The Oral Tradition

There’s a time-honored tradition of storytelling in my family. Well, at the very least, my father did a lot of it. We would ask him for a story and he’d make one up on the spot, almost always a tale of his childhood. The kicker was that my brother and I would be able to pick the setting, the cast and the major plot points, often as he went along. So, if halfway through, we wanted to know if they had to parachute out of the plane, my dad would just say, “it turns out we did,” and he’d have to figure out where they landed and how to make the original story work with the changes. Not too different from being a Hollywood script writer, really.

So we’d listen to the adventures we had with his friends “Skinny” O’Detts, “Washbucket” Miller and “Fats” Malone. Oh, and Mike. Dad never had a nickname, which we never caught on to until late in the game.

So this week I’ve started this tradition up with Abigail. She wasn’t interested in reading books tonight, so I decided I’d make up a story for her. She’s not so good at offering plot points yet, but I think she’ll get the idea soon. This story was about her stuffed tiger, Bengal, and how he spent his childhood. I set the scene and Abigail helped me choose another animal to be involved. Alligators were rejected right off the bat, but we eventually settled on an otter.

Here’s how it more or less unfolded:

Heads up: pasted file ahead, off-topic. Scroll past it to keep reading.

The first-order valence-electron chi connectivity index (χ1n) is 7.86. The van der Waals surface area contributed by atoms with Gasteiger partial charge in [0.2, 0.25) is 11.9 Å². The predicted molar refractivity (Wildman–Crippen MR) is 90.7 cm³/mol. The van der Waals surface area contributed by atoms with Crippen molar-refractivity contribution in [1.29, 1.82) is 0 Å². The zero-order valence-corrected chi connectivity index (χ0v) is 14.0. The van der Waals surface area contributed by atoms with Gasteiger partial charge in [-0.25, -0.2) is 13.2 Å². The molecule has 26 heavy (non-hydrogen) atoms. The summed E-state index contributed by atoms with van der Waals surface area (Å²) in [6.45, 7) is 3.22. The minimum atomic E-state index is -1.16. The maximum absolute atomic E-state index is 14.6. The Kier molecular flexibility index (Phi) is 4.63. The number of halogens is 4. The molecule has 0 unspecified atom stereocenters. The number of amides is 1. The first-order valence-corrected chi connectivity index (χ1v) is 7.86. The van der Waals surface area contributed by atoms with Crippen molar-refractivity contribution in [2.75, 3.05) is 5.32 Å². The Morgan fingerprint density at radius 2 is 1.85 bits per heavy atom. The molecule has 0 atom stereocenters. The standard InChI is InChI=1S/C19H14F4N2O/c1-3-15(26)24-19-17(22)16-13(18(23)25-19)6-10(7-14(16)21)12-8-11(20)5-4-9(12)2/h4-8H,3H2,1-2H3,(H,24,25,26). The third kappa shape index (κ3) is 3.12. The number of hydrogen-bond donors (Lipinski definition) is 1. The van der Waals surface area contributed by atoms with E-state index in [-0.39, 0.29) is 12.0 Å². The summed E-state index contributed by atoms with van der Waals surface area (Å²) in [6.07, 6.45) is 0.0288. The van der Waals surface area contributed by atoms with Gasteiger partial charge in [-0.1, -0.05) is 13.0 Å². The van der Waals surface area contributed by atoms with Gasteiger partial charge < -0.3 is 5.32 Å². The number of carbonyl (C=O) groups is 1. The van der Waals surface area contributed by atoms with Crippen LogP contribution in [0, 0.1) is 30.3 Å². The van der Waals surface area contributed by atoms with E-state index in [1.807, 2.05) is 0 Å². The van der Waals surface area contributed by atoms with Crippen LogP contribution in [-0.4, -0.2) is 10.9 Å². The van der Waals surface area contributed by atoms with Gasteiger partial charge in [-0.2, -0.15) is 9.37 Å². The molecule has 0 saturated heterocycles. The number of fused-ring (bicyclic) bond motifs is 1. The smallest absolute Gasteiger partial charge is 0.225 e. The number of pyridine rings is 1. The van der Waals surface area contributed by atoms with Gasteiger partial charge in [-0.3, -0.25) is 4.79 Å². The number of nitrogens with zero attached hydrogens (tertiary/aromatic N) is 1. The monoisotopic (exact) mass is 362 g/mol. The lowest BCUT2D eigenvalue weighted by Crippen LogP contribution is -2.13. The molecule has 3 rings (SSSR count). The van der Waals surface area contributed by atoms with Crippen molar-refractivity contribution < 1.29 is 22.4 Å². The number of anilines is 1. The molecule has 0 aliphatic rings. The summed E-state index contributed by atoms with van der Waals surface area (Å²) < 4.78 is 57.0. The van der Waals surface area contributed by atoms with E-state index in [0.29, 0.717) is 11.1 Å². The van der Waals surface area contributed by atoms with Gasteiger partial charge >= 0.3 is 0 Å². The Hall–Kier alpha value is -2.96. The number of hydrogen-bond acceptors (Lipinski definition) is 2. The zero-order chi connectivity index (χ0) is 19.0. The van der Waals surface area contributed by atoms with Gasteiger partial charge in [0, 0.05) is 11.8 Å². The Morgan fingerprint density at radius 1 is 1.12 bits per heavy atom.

When Bengal was a tiny tiger cub he lived in a cave in the jungle with his Momma and his four brothers and sisters. Their cave was next to a pond and Bengal would dive in, trying to catch the fish in his strong jaws. But they were too fast for him and they’d swim – swoosh! – away from him.

There was an otter who lived in the pond and he saw Bengal trying to fish. The otter was very old and he couldn’t swim all the way to the bottom any more. He said to Bengal, “If you go to the bottom and bring back some clams and oysters (this was a very special jungle) I will catch you some fish.”

Bengal thought this sounded like a good idea so he took some deep breaths and swam to the bottom. He found some clams and oysters and used his sharp claws to pull them off the rocks. Then he swam back to the top and gave them to the otter.

The otter was so happy that he ate the clams and oysters right away, before diving into the water to catch fish for Bengal. The fish were still fast, but the otter could swoosh, too, and he caught a few and brought them back to Bengal.

Bengal said thanks, and then put the fishin his mouth and swam to shore. That night, he shared his fish with his Momma and his four brothers and sisters and they all slept well with their full bellies.

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One Response to The Oral Tradition

  1. Jessica says:

    And this is why I want to be adopted by your parents. Very awesome.

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